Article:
"No sport should be the source of a major outbreak or a contributor to it," Binney said. "That's another reason it's so important to have strict protocols. Because if players get sick, and then they go home and get their families sick, and their kids go out and get other kids in school sick, and that spreads it to other families, then that becomes a huge negative on public health. That's something they would be responsible for."
Schefter: Bucs players prioritizing prepping for season over medical recommendation
Adam Schefter says Tom Brady and Bucs players who work out together are valuing getting ready for training camp over a recommendation from NFLPA medical director Dr. Thom Mayer.
Determine where football and social distancing intersect
Football is played by large groups of men in close quarters, with frequent shouting and heavy aerobic breathing -- all commonly accepted ways of spreading the coronavirus. The point of social distancing is to keep people away from the range of individual spread. Servicing those disparate natures is a central question of football during a pandemic.
Los Angeles Rams coach Sean McVay is among many who wonder whether it's even possible.
"I mean, we're going to social distance, but we play football," McVay said during a conference call earlier this month. "This is really hard for me to understand all this. ... I don't get it. I really don't."
In a June 7 memo, the NFL and NFLPA asked teams to rearrange locker rooms, remove furniture and otherwise develop protocols to ensure that players and coaches remained 6 feet away from one another whenever possible. They provided instructions on creating one-way traffic through team facilities, mandated individual appointments with trainers, limited weight room workouts to 15 or fewer players, asked for virtual meetings wherever possible and limited in-person meetings to 20 people. Those practices likely will force teams to build temporary locker rooms, revamp their entire weekly schedule and change basic conventions of NFL life.
Then, of course, the distancing conceit would vanish for three hours on the field, as McVay noted. The NFL and NFLPA are working with manufacturers to develop a face shield that could help limit spread during a game, but such efforts are considered a supplementary tool. The most valuable intervention, Binney said, is following strict distancing protocols between games.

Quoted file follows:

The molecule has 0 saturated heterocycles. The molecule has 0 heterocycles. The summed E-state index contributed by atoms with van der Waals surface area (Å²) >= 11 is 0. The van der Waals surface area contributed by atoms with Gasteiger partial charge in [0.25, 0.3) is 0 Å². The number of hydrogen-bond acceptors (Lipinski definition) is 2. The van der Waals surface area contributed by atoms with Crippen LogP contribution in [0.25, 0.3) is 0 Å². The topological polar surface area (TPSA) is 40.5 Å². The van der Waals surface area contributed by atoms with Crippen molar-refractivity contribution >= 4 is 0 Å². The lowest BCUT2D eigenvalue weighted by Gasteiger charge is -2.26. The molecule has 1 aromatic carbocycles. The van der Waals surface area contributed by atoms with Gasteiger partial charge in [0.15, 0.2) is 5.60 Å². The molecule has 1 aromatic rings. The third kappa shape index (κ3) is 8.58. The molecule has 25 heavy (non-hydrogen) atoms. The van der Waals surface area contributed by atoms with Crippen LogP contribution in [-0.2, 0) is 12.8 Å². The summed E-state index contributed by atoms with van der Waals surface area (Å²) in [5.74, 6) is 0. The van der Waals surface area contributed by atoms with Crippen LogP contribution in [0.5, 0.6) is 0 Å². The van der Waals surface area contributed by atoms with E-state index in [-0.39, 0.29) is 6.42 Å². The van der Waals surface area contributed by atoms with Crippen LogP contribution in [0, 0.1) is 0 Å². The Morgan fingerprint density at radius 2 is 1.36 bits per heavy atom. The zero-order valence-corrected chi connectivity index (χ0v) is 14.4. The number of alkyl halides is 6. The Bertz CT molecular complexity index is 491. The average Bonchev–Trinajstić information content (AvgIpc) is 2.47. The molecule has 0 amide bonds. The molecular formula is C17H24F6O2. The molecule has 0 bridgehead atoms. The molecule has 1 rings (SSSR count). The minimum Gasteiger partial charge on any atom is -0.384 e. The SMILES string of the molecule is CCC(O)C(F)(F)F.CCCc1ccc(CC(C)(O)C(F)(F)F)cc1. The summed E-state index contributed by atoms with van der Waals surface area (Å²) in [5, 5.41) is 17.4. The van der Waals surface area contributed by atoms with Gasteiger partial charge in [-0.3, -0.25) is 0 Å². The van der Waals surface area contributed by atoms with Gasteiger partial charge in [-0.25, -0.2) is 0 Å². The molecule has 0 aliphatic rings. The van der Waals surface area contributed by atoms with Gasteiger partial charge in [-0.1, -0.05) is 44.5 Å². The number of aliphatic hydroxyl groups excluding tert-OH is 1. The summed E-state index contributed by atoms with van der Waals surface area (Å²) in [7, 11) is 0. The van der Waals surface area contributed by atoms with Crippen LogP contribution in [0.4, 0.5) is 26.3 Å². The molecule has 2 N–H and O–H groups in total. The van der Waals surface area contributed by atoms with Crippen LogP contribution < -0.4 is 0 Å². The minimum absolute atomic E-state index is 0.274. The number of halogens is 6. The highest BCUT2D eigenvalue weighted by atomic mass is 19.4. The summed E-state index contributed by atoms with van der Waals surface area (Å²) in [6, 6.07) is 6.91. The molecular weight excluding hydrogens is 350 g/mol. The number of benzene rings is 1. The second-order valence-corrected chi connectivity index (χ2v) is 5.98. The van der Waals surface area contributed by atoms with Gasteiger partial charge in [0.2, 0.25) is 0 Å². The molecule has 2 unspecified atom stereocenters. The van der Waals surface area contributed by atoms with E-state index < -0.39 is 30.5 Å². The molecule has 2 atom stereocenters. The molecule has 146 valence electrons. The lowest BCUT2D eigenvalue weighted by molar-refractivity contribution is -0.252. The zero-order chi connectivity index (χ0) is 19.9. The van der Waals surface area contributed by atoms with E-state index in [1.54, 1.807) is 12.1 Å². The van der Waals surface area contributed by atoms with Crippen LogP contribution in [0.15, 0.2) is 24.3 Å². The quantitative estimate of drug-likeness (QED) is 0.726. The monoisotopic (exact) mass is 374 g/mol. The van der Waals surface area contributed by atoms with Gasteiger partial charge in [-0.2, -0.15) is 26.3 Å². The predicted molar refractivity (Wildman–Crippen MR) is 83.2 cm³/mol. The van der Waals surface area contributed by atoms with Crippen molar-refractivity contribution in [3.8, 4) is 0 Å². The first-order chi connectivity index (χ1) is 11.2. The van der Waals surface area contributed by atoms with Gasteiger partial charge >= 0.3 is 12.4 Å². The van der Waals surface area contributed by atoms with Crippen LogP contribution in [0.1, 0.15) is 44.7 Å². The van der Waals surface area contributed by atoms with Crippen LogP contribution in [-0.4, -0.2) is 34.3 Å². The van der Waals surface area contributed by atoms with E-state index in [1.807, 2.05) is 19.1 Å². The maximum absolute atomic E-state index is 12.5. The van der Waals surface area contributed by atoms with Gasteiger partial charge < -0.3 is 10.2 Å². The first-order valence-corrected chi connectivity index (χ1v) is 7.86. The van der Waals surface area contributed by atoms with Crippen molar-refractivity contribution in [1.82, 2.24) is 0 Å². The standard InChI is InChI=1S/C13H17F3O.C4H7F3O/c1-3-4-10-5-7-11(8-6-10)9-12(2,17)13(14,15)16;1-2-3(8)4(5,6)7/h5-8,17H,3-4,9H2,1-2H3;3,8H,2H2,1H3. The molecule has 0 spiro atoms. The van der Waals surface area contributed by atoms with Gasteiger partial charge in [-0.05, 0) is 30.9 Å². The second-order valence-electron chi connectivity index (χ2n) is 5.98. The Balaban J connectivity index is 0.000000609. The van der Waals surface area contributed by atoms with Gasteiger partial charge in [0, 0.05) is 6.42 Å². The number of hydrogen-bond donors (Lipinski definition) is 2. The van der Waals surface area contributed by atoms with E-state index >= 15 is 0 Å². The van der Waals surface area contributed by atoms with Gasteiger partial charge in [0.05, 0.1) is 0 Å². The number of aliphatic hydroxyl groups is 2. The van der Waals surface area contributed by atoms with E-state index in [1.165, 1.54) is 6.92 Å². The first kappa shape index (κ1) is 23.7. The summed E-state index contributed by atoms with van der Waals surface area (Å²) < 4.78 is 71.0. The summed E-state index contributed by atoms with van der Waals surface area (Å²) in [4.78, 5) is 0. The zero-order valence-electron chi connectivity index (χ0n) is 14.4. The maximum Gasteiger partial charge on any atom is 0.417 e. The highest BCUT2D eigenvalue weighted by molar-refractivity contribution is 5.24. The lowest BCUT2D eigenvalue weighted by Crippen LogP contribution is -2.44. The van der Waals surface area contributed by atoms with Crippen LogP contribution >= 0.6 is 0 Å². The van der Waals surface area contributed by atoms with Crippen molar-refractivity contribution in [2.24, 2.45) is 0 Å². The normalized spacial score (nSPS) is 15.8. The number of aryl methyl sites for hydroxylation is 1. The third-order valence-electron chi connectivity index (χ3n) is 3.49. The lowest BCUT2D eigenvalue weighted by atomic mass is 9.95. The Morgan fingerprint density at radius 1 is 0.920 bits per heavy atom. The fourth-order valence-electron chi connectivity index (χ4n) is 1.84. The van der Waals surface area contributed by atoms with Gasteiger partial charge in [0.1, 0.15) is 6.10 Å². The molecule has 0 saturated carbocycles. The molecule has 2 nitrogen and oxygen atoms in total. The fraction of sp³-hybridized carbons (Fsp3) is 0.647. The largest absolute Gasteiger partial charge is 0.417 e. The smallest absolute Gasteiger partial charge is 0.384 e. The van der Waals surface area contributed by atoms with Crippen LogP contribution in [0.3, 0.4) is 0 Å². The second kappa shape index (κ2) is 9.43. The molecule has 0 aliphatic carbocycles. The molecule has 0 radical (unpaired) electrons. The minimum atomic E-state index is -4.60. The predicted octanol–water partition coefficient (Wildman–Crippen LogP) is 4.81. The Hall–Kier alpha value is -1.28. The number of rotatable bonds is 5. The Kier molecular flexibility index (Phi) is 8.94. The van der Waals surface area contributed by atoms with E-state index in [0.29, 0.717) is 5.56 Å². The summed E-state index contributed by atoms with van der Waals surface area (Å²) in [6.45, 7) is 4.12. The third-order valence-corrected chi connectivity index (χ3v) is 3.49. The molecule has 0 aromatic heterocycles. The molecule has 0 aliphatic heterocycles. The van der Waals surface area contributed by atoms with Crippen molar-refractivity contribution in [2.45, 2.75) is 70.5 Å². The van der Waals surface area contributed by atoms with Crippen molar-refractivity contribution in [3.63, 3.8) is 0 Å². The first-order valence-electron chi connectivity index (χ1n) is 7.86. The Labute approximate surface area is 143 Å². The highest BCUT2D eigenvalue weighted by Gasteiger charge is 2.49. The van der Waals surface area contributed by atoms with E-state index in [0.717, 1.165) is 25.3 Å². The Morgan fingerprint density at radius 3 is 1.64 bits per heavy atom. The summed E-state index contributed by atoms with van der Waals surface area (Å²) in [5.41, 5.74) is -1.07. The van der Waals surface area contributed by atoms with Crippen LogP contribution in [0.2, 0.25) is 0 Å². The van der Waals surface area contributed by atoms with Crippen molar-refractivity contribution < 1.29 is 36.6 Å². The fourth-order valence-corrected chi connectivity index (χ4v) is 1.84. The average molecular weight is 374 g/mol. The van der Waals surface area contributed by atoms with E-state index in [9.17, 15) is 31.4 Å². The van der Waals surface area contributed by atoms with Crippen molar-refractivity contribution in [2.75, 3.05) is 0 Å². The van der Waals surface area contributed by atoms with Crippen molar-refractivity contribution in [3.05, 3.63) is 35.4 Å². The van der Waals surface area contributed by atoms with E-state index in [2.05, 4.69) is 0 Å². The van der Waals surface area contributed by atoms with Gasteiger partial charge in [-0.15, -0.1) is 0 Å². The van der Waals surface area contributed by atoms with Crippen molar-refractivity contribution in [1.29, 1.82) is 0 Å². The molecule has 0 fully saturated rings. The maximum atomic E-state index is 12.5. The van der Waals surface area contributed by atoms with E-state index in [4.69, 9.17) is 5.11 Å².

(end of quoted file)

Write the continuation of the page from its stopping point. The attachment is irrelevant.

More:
"The important thing for the NFL," Binney said, "is that you have to make a big upfront investment to make sure that there is a low chance that anyone who gets on the field is infected. That's the whole point of what you're trying to do during the week. It has to be done."
Understand the impact of a 'second wave' and/or flu season
Much of the long-term messaging from public health officials has focused on the likelihood of elevated spread as the weather turns colder in the late fall and early winter. The timing could coincide with the normal flu season, a confluence that could tax hospitals and medical care workers beyond current limits.
Could a football season continue through those events? Dr. Anthony Fauci, the director of the National Institute of Allergy and Infectious Diseases Institute, has his doubts.
"If there is a second wave, which is certainly a possibility and which would be complicated by the predictable flu season, football may not happen this year," Fauci told CNN earlier this month. Dr. Allen Sills, the NFL's chief medical officer, said in a statement that Fauci had identified important issues that the league and union continue to address. Regardless, the projected timing of this complication lands well before the end of the NFL's regular season.
"In the context of the NFL calendar," Binney said, "I definitely think it's more likely that you'll be able to start the season than finish it."
That would put the NFL in the same position as spring and summer sports that either had to halt play in midseason or delay the start of the season. But the NFL, based on the fortuitous timing of its season, could benefit from months of prep time. Binney has advocated for the NFL to follow a "home market bubble" approach, which would largely sequester players and coaches in a local hotel for the duration of the season while subjecting them to multiple tests per week. That strategy might seem extreme at the moment, Binney said, but could prove necessary to keep the season going in November and December.